Assault and battery both involve cases where you attempt to cause harm to another person. However, you can be charged with assault if you intentionally make another person fear imminent harm. Battery occurs when you actually touch someone without that person’s consent in a harmful or offensive way. Penalties associated with an assault or battery conviction may include jail time, a fine, or probation. If you’re convicted of aggravated assault or battery, you may spend time in prison.

Drunk Driving

Drunk driving occurs when you operate a motor vehicle with a blood alcohol content (BAC) of .08%. You can also be charged with DUI if you operate a motor vehicle under the influence of prescription medication or controlled substances such as marijuana or cocaine. The penalties for drunk or impaired driving may include jail, a fine, and the loss of driving privileges. Additional penalties may be levied if you fail to submit to chemical testing during a traffic stop.

Drug Possession

If you are in possession of any type of controlled substance, you may be charged with a felony. In the event that you are convicted, you may spend years in prison and face a fine of $1,000 or more. You may also be charged with additional felonies if there is reason to believe that you were going to distribute the controlled substances found on your person, in your car, or in your home. Authorities may charge you with intent to distribute based on the quantity of drugs found or if they discover scales, spoons, or large amounts of cash during a search.

Frequently Asked Questions

What should I expect during the initial consultation?


During the initial consultation, you will be given an opportunity to talk more about the charges that you face and what you did to incur them. However, we will not look at financial records, witness statements, or any other evidence during this conversation. You will have an opportunity to present evidence during a follow-up conversation that will occur if you choose to hire us. It’s important to note that there is no obligation to do so and that the consultation itself is free. You should expect the initial conversation to take about 15 to 30 minutes.

What happens after the initial consultation?


After the initial consultation, you’ll have an opportunity to review our terms of service and decide whether to hire the firm to represent your interests. If you do agree to retain The Criminal Defense Firm, we will assign someone to your case right away. Your Louisiana criminal defense attorney will likely meet with you within several hours to further discuss your case and go over potential defense strategies.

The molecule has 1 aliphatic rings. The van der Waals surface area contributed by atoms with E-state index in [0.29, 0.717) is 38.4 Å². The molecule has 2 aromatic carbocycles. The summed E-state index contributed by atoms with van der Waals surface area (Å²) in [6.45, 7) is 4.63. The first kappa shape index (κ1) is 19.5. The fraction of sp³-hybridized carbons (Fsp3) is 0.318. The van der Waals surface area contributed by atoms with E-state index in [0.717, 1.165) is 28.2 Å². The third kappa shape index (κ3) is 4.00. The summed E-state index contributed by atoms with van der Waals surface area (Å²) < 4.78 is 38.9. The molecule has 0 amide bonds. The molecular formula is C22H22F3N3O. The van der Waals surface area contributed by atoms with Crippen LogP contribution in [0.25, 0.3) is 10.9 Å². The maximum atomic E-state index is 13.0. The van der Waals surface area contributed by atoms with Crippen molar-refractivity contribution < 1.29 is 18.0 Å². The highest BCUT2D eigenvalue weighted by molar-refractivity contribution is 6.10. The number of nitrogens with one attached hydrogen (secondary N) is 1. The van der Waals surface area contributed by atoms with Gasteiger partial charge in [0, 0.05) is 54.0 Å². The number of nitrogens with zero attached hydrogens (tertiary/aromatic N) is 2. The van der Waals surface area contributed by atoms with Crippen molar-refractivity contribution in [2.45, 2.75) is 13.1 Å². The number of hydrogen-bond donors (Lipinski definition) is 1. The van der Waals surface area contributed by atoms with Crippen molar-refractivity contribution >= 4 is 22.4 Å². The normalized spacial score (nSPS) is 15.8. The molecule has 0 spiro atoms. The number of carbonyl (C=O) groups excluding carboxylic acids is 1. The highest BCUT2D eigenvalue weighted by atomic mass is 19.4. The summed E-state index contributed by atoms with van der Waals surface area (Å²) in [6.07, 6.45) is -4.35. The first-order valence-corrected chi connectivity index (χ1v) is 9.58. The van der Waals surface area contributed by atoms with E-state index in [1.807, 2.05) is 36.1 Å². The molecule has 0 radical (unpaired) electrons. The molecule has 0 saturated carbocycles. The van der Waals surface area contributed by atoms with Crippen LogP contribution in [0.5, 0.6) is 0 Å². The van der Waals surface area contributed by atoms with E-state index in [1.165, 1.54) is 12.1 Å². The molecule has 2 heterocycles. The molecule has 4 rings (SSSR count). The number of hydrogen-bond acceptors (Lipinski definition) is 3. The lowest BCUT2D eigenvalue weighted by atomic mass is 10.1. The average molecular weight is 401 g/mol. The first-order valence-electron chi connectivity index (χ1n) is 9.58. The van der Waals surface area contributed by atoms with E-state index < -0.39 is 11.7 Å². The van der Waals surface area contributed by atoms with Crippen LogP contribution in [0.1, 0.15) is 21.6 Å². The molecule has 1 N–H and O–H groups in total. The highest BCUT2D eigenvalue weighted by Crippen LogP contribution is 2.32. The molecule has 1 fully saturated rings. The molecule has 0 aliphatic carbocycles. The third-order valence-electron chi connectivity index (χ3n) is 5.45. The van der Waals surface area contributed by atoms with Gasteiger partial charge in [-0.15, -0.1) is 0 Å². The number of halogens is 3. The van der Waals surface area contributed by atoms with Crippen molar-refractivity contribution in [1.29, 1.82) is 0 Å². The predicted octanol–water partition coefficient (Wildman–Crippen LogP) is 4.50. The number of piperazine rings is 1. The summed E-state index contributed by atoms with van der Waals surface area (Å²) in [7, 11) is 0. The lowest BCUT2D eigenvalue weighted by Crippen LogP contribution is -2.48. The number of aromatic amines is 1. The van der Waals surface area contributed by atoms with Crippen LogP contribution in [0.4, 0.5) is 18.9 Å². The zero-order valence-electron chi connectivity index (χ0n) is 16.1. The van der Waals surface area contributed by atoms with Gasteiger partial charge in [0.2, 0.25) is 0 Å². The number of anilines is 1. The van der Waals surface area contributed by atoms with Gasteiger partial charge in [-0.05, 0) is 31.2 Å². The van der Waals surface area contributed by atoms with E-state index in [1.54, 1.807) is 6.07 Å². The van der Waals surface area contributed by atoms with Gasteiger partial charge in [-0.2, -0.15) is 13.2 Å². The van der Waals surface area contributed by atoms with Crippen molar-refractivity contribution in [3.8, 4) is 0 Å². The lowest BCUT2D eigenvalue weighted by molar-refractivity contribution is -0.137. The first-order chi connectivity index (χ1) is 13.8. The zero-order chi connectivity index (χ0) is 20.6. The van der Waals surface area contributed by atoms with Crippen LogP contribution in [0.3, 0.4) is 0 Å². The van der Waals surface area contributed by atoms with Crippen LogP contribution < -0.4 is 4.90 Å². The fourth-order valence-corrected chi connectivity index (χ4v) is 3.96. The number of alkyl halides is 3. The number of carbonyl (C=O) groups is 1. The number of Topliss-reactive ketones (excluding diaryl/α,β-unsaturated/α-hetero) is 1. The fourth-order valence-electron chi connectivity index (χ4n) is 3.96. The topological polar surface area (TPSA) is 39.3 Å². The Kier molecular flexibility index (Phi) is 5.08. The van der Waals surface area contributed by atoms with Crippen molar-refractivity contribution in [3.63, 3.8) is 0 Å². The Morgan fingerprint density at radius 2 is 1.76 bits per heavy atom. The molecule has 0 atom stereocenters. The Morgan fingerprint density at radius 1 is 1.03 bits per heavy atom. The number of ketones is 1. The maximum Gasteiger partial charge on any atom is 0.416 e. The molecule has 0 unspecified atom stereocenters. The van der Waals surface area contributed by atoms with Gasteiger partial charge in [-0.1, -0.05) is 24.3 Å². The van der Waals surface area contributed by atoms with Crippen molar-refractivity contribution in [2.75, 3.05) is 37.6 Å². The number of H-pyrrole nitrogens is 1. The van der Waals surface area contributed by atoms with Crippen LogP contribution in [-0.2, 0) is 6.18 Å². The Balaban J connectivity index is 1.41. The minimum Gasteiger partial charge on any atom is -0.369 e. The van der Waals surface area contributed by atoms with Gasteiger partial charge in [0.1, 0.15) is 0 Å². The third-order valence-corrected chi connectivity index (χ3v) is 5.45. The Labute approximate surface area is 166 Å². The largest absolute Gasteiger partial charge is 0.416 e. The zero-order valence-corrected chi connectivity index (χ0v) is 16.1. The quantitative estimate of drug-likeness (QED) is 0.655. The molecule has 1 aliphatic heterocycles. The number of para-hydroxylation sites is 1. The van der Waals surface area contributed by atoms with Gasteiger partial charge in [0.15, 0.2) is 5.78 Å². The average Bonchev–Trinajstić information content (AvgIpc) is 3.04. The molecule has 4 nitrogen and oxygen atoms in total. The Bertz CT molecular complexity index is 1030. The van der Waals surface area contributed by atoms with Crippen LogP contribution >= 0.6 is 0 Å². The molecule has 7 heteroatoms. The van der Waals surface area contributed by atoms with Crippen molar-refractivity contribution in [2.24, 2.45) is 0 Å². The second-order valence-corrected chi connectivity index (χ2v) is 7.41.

What types of defenses might be used in my case?


There are a number of strategies that might be used to help you obtain the best possible outcome in your case. If there is reason to believe that evidence was obtained illegally, we may ask that it be suppressed prior to trial. We may cite the Fourth Amendment if physical evidence was taken improperly or the Fifth Amendment if there is reason to believe that you were tricked into making statements to authorities. It may also be possible to claim that there was no intent to commit a crime or that the evidence presented by the prosecution fails to prove all the elements of a given crime beyond a reasonable doubt.

What are examples of aggravating factors?


You may hear an officer or prosecutor claim that there are aggravating factors in your case. This may mean that you’ll pay more in bail to secure your release pending trial or that you’ll receive enhanced penalties if convicted of a given crime. Generally speaking, an aggravated offense occurs when you take especially wanton or dangerous actions. These actions may include assaulting a police officer, having a BAC over .15%, or harming a pregnant woman. The fact that you have a prior criminal record may also be seen as an aggravating factor in your case.

Can I appeal a conviction?


If you are convicted of a crime, you have the right to appeal that decision to an appellate court. It may also be possible to appeal that ruling to the highest court in the state or the Supreme Court of the United States if necessary. We may be able to help submit appeal documents or take other steps to potentially overturn a conviction. Our firm may be able to help even if another attorney represented you during the initial trial.

Contact The Criminal Defense Firm Today for Legal Help in Louisiana

If you are in need of a Louisiana criminal defense attorney, do not hesitate to call our nationwide intake number at 866-603-4540. You can also use our contact form to reach out.

Areas of Practice in Louisiana

Dallas 214-817-2053
Houston 713-454-7814
Detroit 313-634-0925
Baton Rouge 225-269-8749
New York 332-239-7345
Winter Park 407-890-0460
Miami 786-751-3247
Portland 207-222-7742
Nationwide 866-603-4540